El Niño Wreaks Havoc

The complex, interrelated geology of the Andes, the Atacama Desert, and the Atacama Trench all come together in the face of El Niño, a weather pattern that affects the whole planet. The microscopic plankton that grow in the sunlit waters of the upper ocean provide the foundation for the ocean’s food chain, just as grass does on land. Some of the plankton that grow in the water near the surface sink to the bottom when they die. In shallow waters, a rich community of creatures lives on this rain of nutrients. But in deep, lightless places like the Atacama Trench, few bottom-dwelling creatures exist to harvest the drift of organic debris. So the nutrients accumulate in the trenches. Normally, prevailing winds blow down from the Andes across the Atacama Desert and on out to sea, which drives strong surface currents. These surface currents create an upwelling that brings nutrient-rich water up from deep in the Atacama Trench. This normally makes the seas off the coast of Chile heaven for fish, especially sardines and all the larger fish that eat them.

But every two to seven years, warm water sweeps in close to the coast, part of a global cycle in wind and ocean patterns. The warm water cuts off the nutrient-rich upwelling and devastates the fish, fishermen, sea birds, and sea lions, all of which are connected by the food chain. This warm surface current also generates a deluge of rainstorms, which batter the Andes and the coast of Chile. This pattern of periodic warm surface currents off the coast of South America has been dubbed El Niño. The cycle has persisted already for thousands of years, as demonstrated by the way in which the Inca built their cities and irrigation canals. Clearly, they had adapted to these cycles of drought and flood.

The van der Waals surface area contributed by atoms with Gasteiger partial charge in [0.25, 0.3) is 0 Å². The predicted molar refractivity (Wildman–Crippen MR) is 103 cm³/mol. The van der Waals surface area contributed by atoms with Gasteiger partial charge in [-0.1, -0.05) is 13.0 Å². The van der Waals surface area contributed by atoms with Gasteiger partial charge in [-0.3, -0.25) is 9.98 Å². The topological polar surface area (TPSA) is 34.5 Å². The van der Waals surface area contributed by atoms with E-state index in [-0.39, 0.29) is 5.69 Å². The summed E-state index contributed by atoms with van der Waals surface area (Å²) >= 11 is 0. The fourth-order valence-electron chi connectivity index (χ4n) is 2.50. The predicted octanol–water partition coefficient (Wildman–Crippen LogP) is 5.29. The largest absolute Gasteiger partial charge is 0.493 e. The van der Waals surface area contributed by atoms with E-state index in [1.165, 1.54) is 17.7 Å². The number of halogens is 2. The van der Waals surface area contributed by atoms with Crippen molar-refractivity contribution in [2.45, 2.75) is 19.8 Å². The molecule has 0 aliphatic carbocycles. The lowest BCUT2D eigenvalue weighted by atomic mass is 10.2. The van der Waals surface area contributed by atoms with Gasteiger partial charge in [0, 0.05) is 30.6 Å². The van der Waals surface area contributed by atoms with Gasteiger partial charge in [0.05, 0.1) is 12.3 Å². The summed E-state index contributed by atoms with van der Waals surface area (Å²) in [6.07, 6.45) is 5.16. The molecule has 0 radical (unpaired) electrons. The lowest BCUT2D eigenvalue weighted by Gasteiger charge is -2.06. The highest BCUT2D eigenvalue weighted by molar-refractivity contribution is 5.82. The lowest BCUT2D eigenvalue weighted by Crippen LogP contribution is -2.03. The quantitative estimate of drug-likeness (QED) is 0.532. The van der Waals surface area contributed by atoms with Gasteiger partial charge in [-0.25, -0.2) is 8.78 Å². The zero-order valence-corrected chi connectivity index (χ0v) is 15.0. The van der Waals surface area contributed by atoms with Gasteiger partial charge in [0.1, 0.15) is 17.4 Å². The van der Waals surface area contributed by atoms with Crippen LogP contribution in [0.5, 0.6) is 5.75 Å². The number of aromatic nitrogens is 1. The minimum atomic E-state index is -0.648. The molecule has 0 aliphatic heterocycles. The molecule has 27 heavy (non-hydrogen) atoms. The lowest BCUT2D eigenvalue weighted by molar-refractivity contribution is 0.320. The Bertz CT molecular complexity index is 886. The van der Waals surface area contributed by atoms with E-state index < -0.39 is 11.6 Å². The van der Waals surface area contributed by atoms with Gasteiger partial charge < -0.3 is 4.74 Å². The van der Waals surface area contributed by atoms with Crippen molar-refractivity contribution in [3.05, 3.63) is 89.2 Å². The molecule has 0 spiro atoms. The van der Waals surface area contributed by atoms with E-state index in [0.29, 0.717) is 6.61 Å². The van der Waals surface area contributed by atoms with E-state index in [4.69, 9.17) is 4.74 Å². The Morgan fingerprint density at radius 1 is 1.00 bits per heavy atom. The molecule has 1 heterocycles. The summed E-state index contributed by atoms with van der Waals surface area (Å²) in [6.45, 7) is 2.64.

No one is quite certain what triggers El Niño, but it apparently connects to the failure of the trade winds at the equator. Those trade winds, in turn, are directly connected to the atmospheric circulation that produces deserts along about 0 degrees of latitude in both the Northern and Southern Hemispheres. For some reason, these trade winds periodically weaken and then reverse themselves. This causes more storms in the Pacific and southern North America, but decreases storms and hurricanes in the Atlantic.

The effects can be devastating. One terrible El Niño event brought drought in India between 1789 and 1793 and caused an estimated 600,000 deaths due to starvation. El Niño increases the odds of wildfires throughout the world and droughts in Indonesia, Eastern Australia, New Guinea, West Africa, and northern South America. The 1982–1983 El Niño caused floods and typhoons that killed ,000 people in the United States, Peru, Ecuador, Bolivia, Cuba, Hawaii, and Tahiti and brought drought elsewhere. Estimates put damages at a total of 13$ billion.